Spring is here, at least according to the calendar, and you probably aren't thinking much about Eskimos as April 15 approaches. But here's a fun story from the Wayback Machine to remind you it's never the wrong time to pay attention to taxes.
Back in 1971, President Nixon signed the Alaska Native Claims Settlement Act. The law was intended to settle a long history of land disputes dating back to before Alaskan statehood. It distributed up to 104.5 million acres of land to the native tribes, paid out $962.5 million in cash, and created 13 "Alaska native regional corporations" to manage those assets. But timing, as they say, is everything. Fishing, timber, and oil industries collapsed, and nearly all of the new corporations were left with losses.
In 1983, Alaska's senior Senator, Ted Stevens, added a provision to the 1984 tax bill letting the new corporations sell those tax losses. Let's say you're a profitable corporation riding the 1980s economic boom and you're looking at a $4 million tax bill on a $10 million profit. You find a needy native Alaskan corporation with $10 million in losses. You pay that corporation, say, $2 million in cash for the right to take the tax loss on your own bottom line (even though you didn't actually incur the loss yourself), and poof — you've just saved yourself $2 million in tax!
It didn't take long for tax planners to find Stevens's little Easter egg. In 1986, a Marriott exec named Stephen Norris learned about the new loophole. Norris hooked up with David Rubenstein, a former Carter administration official who had left his White House post to start peddling influence from a Washington law firm. Marriott paid Rubenstein's firm a seven-figure sum in fees for saving an even higher seven-figure sum of taxes. Norris smelled opportunity for himself and checked out of Marriott to set up shop brokering tax deals with Rubenstein.
Norris and Rubenstein had no trouble finding needy Eskimos. They flew the struggling CEOs into Washington, wined them and dined them, and got them just as hooked on free money as the crack cocaine that enterprising drug dealers were just then bringing to America's Lower 48. The partners took 1% of the transaction for themselves and juiced a billion dollars of losses through the system. (If you hated math in school, that's $10 million in fees.) In 1987, the pair built on that success to help found the Carlyle Group, a private-equity fund named after the pricey New York hotel that became a home away from home for senior Washington officials looking to cash in on their government connections.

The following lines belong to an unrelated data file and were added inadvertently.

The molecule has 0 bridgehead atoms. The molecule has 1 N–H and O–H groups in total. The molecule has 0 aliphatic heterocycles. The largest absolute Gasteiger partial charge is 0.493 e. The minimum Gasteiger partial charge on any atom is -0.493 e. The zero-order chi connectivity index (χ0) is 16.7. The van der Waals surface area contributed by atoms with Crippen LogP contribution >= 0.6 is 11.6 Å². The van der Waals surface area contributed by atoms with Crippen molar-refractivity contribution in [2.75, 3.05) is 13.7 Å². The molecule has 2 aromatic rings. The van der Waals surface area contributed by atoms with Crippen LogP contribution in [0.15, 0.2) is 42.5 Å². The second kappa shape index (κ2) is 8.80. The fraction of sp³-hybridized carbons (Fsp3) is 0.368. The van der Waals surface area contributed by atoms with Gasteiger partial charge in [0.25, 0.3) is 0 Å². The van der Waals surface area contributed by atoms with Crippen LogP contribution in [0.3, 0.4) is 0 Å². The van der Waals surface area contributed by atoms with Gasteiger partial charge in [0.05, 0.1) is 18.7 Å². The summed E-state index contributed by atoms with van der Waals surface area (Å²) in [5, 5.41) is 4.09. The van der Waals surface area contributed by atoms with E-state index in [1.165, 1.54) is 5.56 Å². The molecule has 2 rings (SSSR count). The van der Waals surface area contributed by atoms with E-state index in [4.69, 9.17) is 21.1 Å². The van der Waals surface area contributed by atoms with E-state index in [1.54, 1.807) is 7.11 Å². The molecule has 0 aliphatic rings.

Meanwhile, back in Alaska, our naive native tribes were learning the hard way why Wall Streeters caution, "Bulls make money, bears make money, pigs get slaughtered." Eskimo companies started overstating their losses, taking "liberties" and "cutting corners" marking down the value of their timber and oil assets. Suddenly everyone had losses for sale, and even the accountants were getting rich! But every party has a pooper, and pretty soon the IRS caught on. In 1988, Congress repealed the law, put the tax break on an ice floe, and pushed it out to sea.
Arrangements like the Great Eskimo Tax Scam force tax planners to scramble as they appear and disappear. Fortunately, our tax code includes dozens of perfectly legal strategies that aren't in any danger of disappearing — and don't include the word "scam" in their name. Call us when you're ready to start putting more of them to work for yourself!

Monday, March 21, 2016

A Little Tax Magic

You already know that our Congress is as gridlocked as at any time in recent history. Budget and spending bills get rolled up into year-end monstrosities. Urgent priorities like immigration reform get hijacked by partisan posturing and "appeals to the base." The wizard Merlin himself would have a hard time pulling a sword from the solid block of stone that is today's U.S. Senate.
So here's a welcome breath of legislative fresh air that everyone can support. Representative Pete Sessions (R-TX) and six colleagues have introduced House Resolution 642 "recognizing magic as a rare and valuable art form and national treasure." Magic "is timeless in appeal and requires only the capacity to dream," they say. It "transcends any barrier of race, religion, language, or culture." It even helps children with disabilities improve their physical and mental dexterity and build confidence.